PNS Daily Newscast - November 18, 2019 

President Trump invited to testify in person or in writing, says Pelosi; a battle over the worth of rooftop-solar electricity when it's sold back to the grid; the flu gets an early start; and the value of Texas family caregivers.

2020Talks - November 18, 2019 

Former Pres. Barack Obama cautioned Democrats to be more moderate, and incumbent Louisiana Gov. John Bel Edwards wins over Trump-backed Republican opponent.

Daily Newscasts

Public News Service - VA: Criminal Justice

PHOTO: Virginia is considering new regulations limiting the use of restraints, like handcuffs, on pregnant inmates.

RICHMOND, Va. - It isn't unusual for inmates to be restrained, but should it happen if they're pregnant or in labor? The Virginia Board of Corrections, under pressure from prisoners' advocates, has OK'd new rules limiting the use of restraints on pregnant inmates. However, the final approval proces

PHOTO: Calls to and from prison inmates can cost them and their families up to 24 times a normal call. The FCC holds a workshop today on whether it should act to discourage prison phone company gouging.

ARLINGTON, Va. - The Federal Communications Commission (FCC) is finally responding to a 10-year-plus effort asking the agency to examine charges of price gouging in the nation's prisons. Today the FCC holds a public workshop to discuss whether or not they should lower the charges for prison phone ca

PHOTO: Activists are fasting at the U.S. Supreme Court this week to protest the death penalty. Jack Payden-Travers of Lynchburg is among them. Photo credit: Scott Langley

WASHINGTON - It has become an annual tradition. Over a four-day period, on the anniversary of Supreme Court cases involving the death penalty, activists fast at the court in protest of capital punishment. This year, the participants from Virginia, including Jack Payden-Travers, Lynchburg, said there

PHOTO: Virginia's tougher texting law goes into effect today. Photo credit: Virginia Tech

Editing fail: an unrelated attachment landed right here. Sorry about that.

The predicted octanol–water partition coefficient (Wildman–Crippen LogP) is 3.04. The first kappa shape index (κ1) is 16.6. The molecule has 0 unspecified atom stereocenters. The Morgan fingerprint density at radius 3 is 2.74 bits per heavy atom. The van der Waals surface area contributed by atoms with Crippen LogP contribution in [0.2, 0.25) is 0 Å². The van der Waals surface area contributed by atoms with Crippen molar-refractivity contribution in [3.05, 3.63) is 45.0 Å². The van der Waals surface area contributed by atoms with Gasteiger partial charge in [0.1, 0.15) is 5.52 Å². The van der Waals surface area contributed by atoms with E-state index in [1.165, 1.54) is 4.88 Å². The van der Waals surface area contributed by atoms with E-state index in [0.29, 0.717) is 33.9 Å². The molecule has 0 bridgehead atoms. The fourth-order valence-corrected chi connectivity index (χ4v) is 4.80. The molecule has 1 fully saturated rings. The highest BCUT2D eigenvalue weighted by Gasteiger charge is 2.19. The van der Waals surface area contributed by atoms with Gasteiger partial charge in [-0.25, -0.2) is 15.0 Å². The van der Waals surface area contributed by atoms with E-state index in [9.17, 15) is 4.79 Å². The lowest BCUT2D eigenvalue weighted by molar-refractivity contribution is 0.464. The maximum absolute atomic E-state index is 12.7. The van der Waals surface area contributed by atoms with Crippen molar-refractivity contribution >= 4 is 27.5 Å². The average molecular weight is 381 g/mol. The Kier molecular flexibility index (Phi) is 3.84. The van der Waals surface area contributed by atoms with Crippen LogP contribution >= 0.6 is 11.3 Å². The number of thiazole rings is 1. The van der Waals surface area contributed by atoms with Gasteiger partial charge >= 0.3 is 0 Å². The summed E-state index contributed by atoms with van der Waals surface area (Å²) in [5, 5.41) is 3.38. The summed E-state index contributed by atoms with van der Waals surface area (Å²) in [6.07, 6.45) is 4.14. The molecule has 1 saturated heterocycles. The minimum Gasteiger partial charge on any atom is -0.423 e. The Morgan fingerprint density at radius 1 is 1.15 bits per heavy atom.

RICHMOND, Va. - Starting today, texting while driving is a primary offense in Virginia. That means police can now stop drivers they spot tapping out a text and slap them with a much heftier fine. Janet Brooking, executive director, DriveSmart Virginia, said Virginians should not text when they are

PHOTO: There are looming questions about how ex-felons will be registered to vote in Virginia, and whether they'll be able to cast their ballots this fall.

RICHMOND, Va. – Calling Virginia's ex-felons! Now that Gov. Bob McDonnell has expanded voting rights to non-violent offenders who have served their time, the challenge will be finding and registering them. "The problem is that, especially for folks that have been released and served their

Photo: Children of immigrant families participate in immigration rally on Capitol Hill. Photo credit: First Focus

RICHMOND, Va. - As a U.S. Senate committee prepares to vote this week on a sweeping immigration reform bill, advocates for children say it contains critical provisions for protecting and helping immigrant youth. It includes a pathway to citizenship, and other provisions to keep families together.

Some worry drone use in Virginia would step on privacy rights and they are asking Governor McDonnell to sign a moratorium until rules can be put in place.

RICHMOND, Va. – Look – up in the sky, it's a bird, it's a plane, it's a drone! Drones (or unmanned aerial vehicles) are being used in warfare overseas by the U.S. government, and now there's a big push to use this technology here in Virginia and around the country to aid law enforcemen

PHOTO: The rate at which youth are locked-up in Virginia has declined by 42-percent since 1997. That mirrors a national trend.

RICHMOND, Va. - Fewer young people in the U.S. are going to jail, according to a new report released by the Annie E. Casey Foundation, which found that the nation has hit a 35-year low in terms of the numbers of kids being confined. In Virginia, there has been a 42-percent drop in the rate of incarc

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